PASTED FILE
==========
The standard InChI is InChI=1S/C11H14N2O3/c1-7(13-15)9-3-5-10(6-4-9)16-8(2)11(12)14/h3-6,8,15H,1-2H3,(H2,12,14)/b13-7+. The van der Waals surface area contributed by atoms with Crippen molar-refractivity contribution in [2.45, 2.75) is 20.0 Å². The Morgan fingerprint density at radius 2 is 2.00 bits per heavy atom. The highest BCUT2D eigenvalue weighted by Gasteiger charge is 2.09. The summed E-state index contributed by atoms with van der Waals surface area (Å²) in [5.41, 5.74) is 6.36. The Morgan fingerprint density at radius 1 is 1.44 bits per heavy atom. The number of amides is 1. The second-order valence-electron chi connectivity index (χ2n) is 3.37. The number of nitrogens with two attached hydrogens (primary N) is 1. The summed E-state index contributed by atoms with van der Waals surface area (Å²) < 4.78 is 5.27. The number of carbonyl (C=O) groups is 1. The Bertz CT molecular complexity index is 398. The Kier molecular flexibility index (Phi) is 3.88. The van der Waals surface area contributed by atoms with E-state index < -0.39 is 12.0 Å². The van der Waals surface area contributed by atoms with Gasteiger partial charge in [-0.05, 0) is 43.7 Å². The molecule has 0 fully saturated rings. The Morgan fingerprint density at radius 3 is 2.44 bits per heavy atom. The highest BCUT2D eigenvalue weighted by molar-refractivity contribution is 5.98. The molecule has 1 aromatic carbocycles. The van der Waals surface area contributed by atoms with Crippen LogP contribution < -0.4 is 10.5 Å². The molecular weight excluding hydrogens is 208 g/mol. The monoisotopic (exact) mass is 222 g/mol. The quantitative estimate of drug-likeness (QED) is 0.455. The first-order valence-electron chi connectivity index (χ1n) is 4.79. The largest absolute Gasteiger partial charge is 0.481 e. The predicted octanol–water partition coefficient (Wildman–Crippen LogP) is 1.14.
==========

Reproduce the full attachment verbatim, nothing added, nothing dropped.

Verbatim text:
The standard InChI is InChI=1S/C11H14N2O3/c1-7(13-15)9-3-5-10(6-4-9)16-8(2)11(12)14/h3-6,8,15H,1-2H3,(H2,12,14)/b13-7+. The van der Waals surface area contributed by atoms with Crippen molar-refractivity contribution in [2.45, 2.75) is 20.0 Å². The Morgan fingerprint density at radius 2 is 2.00 bits per heavy atom. The highest BCUT2D eigenvalue weighted by Gasteiger charge is 2.09. The summed E-state index contributed by atoms with van der Waals surface area (Å²) in [5.41, 5.74) is 6.36. The Morgan fingerprint density at radius 1 is 1.44 bits per heavy atom. The number of amides is 1. The second-order valence-electron chi connectivity index (χ2n) is 3.37. The number of nitrogens with two attached hydrogens (primary N) is 1. The summed E-state index contributed by atoms with van der Waals surface area (Å²) < 4.78 is 5.27. The number of carbonyl (C=O) groups is 1. The Bertz CT molecular complexity index is 398. The Kier molecular flexibility index (Phi) is 3.88. The van der Waals surface area contributed by atoms with E-state index < -0.39 is 12.0 Å². The van der Waals surface area contributed by atoms with Gasteiger partial charge in [-0.05, 0) is 43.7 Å². The molecule has 0 fully saturated rings. The Morgan fingerprint density at radius 3 is 2.44 bits per heavy atom. The highest BCUT2D eigenvalue weighted by molar-refractivity contribution is 5.98. The molecule has 1 aromatic carbocycles. The van der Waals surface area contributed by atoms with Crippen LogP contribution < -0.4 is 10.5 Å². The molecular weight excluding hydrogens is 208 g/mol. The monoisotopic (exact) mass is 222 g/mol. The quantitative estimate of drug-likeness (QED) is 0.455. The first-order valence-electron chi connectivity index (χ1n) is 4.79. The largest absolute Gasteiger partial charge is 0.481 e. The predicted octanol–water partition coefficient (Wildman–Crippen LogP) is 1.14.